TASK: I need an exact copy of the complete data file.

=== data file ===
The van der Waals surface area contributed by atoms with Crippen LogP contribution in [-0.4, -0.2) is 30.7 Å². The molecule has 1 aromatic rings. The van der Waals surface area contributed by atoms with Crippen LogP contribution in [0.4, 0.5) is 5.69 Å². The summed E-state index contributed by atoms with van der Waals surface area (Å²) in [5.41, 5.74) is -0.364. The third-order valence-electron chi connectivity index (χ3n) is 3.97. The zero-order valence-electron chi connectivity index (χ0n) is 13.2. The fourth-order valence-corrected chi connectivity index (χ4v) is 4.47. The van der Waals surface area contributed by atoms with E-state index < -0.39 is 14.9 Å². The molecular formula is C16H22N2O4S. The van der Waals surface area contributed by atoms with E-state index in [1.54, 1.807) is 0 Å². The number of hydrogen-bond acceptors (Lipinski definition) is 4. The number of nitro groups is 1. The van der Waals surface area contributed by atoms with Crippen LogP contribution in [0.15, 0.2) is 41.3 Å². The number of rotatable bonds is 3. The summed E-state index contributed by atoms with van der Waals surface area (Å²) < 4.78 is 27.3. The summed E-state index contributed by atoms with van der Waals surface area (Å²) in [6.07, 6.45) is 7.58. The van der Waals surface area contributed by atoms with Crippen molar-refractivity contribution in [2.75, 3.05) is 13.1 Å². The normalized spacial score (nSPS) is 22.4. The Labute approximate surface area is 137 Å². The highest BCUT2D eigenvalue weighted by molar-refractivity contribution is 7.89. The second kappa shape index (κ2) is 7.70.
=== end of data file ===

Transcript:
The van der Waals surface area contributed by atoms with Crippen LogP contribution in [-0.4, -0.2) is 30.7 Å². The molecule has 1 aromatic rings. The van der Waals surface area contributed by atoms with Crippen LogP contribution in [0.4, 0.5) is 5.69 Å². The summed E-state index contributed by atoms with van der Waals surface area (Å²) in [5.41, 5.74) is -0.364. The third-order valence-electron chi connectivity index (χ3n) is 3.97. The zero-order valence-electron chi connectivity index (χ0n) is 13.2. The fourth-order valence-corrected chi connectivity index (χ4v) is 4.47. The van der Waals surface area contributed by atoms with E-state index < -0.39 is 14.9 Å². The molecular formula is C16H22N2O4S. The van der Waals surface area contributed by atoms with E-state index in [1.54, 1.807) is 0 Å². The number of hydrogen-bond acceptors (Lipinski definition) is 4. The number of nitro groups is 1. The van der Waals surface area contributed by atoms with Crippen LogP contribution in [0.15, 0.2) is 41.3 Å². The number of rotatable bonds is 3. The summed E-state index contributed by atoms with van der Waals surface area (Å²) < 4.78 is 27.3. The summed E-state index contributed by atoms with van der Waals surface area (Å²) in [6.07, 6.45) is 7.58. The van der Waals surface area contributed by atoms with Crippen molar-refractivity contribution in [2.75, 3.05) is 13.1 Å². The normalized spacial score (nSPS) is 22.4. The Labute approximate surface area is 137 Å². The highest BCUT2D eigenvalue weighted by molar-refractivity contribution is 7.89. The second kappa shape index (κ2) is 7.70.